The Rising Star: OTT and its entry in Sports
Imagine: you are an avid Cricket fan, but also you love Liverpool FC. What do you watch when England is playing the Ashes at Headingley Stadium, and its Liverpool versus Arsenal at the same time at Anfield?
How can you keep up with both passions? With rapid advances in communication technologies and the miniaturisation of devices, second screening (see The Guardian, 2014) allows you to watch both games on your mobile phone or tablet, regardless of your own location. Importantly, second screening relies on new entrants to the sport broadcasting ecosystem: Over-the-Top (OTT) platforms. To what extent has second screening disrupted how sports fans engage with sport and with traditional TV coverage?
This blog is a collaboration between myself and one of our Sport Business Management alumni, Panos Panagiotou. His undergraduate dissertation investigated the relationship between OTT platforms and more traditional media outlets as TV and how the introduction of this new media might change our consumer practices as mediated fans (see Petersen-Wagner, 2017a; 2017b; 2018)
It is known that sports and media have an unending symbiosis (see Bellamy, 1998; 2009); media like print, radio, and television have introduced various idiosyncratic perspectives to our consumption of sports. Within this, the 1990s was an era of rapid technological advancements (see Bury & Li, 2005). More specifically, the World Wide Web created a new agent in the media industry that can cater to the lively, 24/7 non-stop sport fans: OTT platforms. Successful OTT platforms, which include names like Netflix, Hulu and Amazon Prime, are online video distributors who supply their consumers with programming content over the internet (U.S. Federal Communications Commissions, 2013).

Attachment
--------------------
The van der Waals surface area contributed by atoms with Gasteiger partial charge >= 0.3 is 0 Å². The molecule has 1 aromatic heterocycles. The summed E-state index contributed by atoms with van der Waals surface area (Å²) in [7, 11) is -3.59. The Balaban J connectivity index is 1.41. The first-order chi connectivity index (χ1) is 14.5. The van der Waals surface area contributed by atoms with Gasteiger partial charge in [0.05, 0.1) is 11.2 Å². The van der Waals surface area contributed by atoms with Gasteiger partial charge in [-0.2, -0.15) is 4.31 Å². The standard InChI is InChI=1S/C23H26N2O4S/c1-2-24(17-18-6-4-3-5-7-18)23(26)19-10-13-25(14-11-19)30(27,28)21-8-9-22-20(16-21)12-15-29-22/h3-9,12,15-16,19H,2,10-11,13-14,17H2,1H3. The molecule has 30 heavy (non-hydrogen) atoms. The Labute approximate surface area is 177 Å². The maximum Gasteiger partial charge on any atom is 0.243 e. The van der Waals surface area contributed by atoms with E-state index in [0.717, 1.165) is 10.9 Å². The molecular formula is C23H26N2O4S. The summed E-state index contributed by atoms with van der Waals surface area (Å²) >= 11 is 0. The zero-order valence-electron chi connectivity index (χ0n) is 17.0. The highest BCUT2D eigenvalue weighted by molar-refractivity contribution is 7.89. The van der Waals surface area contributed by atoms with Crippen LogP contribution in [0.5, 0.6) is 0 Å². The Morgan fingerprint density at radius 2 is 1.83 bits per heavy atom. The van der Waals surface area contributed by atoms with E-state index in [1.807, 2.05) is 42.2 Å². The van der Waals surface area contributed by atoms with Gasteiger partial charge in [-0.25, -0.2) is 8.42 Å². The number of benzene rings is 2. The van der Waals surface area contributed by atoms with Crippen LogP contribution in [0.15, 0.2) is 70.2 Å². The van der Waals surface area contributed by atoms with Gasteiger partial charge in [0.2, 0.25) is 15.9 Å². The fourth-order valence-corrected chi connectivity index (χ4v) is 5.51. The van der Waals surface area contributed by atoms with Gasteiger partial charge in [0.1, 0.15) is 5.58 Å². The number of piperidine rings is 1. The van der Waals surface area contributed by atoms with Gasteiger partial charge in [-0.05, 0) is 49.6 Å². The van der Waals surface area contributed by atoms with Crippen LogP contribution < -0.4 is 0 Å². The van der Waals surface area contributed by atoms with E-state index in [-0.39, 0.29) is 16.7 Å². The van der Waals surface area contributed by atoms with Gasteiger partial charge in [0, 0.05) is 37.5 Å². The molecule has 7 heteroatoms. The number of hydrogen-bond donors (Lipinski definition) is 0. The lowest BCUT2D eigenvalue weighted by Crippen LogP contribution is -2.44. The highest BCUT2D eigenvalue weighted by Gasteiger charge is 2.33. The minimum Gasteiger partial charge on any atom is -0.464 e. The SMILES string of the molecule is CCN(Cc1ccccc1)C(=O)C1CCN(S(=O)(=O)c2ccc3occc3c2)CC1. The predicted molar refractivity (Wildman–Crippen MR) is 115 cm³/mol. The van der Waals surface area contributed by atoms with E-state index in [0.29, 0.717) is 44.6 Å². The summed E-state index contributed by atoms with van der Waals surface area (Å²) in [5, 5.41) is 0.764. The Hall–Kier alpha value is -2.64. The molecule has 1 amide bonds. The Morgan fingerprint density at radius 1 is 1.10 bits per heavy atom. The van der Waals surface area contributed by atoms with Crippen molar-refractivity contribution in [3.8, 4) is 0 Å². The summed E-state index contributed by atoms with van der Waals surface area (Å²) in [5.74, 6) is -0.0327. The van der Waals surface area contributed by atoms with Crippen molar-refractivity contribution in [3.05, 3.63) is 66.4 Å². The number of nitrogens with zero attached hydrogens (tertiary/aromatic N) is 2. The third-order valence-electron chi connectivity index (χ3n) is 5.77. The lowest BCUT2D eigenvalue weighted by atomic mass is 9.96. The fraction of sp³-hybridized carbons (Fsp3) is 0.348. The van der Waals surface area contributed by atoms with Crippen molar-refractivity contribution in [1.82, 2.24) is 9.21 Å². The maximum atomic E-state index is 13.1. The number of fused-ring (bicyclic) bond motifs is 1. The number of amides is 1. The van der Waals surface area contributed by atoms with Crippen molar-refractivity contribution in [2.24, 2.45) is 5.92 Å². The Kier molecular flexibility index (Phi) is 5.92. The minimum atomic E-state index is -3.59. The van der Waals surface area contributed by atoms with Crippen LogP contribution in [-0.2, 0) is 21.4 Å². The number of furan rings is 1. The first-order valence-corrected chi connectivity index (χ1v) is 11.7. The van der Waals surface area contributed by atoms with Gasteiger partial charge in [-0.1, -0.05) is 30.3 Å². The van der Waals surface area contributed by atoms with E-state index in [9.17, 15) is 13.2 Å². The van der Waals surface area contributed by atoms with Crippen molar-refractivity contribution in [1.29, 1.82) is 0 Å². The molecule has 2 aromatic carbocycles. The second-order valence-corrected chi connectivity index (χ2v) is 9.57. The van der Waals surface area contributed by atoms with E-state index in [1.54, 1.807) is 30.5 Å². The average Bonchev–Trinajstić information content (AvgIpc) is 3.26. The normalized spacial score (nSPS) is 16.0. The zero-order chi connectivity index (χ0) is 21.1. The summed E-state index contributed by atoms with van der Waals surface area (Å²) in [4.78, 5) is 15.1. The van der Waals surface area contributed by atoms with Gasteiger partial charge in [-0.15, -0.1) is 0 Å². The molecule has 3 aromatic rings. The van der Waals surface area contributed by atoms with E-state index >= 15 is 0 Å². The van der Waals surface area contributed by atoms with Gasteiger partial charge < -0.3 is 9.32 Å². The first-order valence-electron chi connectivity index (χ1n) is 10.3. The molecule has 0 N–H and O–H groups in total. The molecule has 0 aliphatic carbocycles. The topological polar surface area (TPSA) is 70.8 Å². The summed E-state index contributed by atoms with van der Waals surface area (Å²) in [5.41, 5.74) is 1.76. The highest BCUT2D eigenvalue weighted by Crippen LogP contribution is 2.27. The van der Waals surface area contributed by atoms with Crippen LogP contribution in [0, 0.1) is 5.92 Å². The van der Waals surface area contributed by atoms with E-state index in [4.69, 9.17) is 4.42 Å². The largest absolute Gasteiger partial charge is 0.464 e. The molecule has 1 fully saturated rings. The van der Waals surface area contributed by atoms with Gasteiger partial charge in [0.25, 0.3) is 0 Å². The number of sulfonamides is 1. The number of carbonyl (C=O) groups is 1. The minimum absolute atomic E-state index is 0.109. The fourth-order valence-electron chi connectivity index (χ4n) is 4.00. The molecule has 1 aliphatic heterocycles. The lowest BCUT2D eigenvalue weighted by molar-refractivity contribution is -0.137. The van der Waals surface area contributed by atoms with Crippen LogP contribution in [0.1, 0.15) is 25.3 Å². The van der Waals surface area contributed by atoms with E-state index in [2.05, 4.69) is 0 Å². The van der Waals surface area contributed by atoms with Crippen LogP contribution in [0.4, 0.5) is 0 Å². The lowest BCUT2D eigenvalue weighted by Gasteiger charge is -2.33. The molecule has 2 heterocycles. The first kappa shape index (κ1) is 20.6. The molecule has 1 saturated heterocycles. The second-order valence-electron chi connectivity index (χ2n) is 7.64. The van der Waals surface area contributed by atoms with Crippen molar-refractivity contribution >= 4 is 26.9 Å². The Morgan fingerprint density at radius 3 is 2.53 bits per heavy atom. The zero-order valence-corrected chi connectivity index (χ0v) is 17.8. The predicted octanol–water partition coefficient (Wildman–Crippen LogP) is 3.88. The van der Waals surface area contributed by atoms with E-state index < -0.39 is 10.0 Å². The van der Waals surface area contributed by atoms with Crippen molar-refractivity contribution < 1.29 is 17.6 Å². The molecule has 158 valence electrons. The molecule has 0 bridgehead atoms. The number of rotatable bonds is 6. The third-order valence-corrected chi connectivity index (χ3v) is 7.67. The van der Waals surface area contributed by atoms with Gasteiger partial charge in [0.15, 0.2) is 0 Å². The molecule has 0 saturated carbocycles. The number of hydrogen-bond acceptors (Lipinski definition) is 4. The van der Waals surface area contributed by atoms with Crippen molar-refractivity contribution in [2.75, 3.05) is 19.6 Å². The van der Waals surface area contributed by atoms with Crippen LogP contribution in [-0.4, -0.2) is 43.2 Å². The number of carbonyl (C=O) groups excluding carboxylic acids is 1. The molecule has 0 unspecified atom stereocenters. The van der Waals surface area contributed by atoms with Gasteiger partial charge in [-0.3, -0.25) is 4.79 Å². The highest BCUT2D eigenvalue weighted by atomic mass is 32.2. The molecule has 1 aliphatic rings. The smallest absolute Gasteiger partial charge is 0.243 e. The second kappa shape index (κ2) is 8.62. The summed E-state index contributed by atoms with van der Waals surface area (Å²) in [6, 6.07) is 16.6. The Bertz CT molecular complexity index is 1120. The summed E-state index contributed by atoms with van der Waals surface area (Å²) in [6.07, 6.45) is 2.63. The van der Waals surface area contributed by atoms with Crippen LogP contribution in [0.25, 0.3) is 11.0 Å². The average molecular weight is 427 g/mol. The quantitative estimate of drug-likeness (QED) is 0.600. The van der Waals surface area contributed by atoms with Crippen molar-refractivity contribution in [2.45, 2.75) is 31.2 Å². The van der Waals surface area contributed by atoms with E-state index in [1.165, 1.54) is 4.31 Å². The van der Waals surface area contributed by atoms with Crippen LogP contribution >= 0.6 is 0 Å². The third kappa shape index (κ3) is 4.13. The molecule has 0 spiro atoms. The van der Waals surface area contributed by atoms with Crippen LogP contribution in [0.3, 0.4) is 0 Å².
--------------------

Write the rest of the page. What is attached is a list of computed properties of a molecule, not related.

With a global reach, OTT platforms have profoundly disrupted sports rights and the landscape of sport broadcasting. New entrants such as DAZN, Amazon Prime and the development of multi-screen friendly applications by Sky and BT Sport are only a handful of key players in the growing OTT ecosystem. Chronologically, with the introduction of multiple media, such print, radio, television and now the Internet, consumers have a wide spectrum of channels to meet their uses-and-gratifications requirements (see Rubin, 1981).
Therefore, it is important to understand whether OTT is a replacement or a platform that coexists with the more traditional medium associated with the consumption of live sport: broadcast television. Our evidence shows how competition and coexistence do not represent a zero-sum game. Figures 1 and 2 summarises two distinct perspectives:
First, compared to the more traditional medium of television, time spent using OTT platforms has more significant positive correlations to the six motives of uses-and-gratifications (Rubin, 1981). This may arise from being accessible through a wide range of devices like tablets, laptops and mobile phones; people can consume on-the-go, including commuting time. ‘Second-screening’, which involves paying attention to and interacting with more than one screen at the same time (see The Guardian, 2014), plays a role here too. The compatibility with OTT platforms with numerous devices makes it easy to multi-task, meaning that OTT can meet consumers’ needs and further enhance the user experience and levels of satisfaction.
Second, in contrast we cannot diminish the fact that traditional broadcast television is still a key competitor. Figure 1 shows that the entertainment motive has only a weak correlation with the independent variables of “household size” (.29) and the programme type of “live games/competitions” (.29). Notwithstanding obvious technological advancements, one of the main physical features about broadcast television is that large screens can bring people together in their domestic living rooms. Gantz & Lewis (2014) argue that screen size is a major factor of in the decision of which platform to use for consuming live sport. Therefore, the correlations can be understood to be significant by highlighting the fact that screen size and the peculiar elements it offers - such as better pixilation (Ultra-HD, 4K, etc) and more immersive sound (Dolby Atmos) - can ultimately maximise the overall experience and the stimulus sensation of ‘reality’ (see Bracken, 2005; Lombard et al., 2000). As I have previously highlighted (Petersen-Wagner 2017a; 2017b; 2018), long distance – or metaphysical – fans seek to mimic the experience of direct physical presence; thus, TV continues to offer the closest replica of ‘reality’.
While these findings derive from a small sample, they nevertheless provide indications of how things are changing. What do you think? Is OTT replacing traditional broadcast TV? Can these medias coexist and become inseparable? Or, is second-screening itself an independent value added to these media?
For the full dissertation, please click here.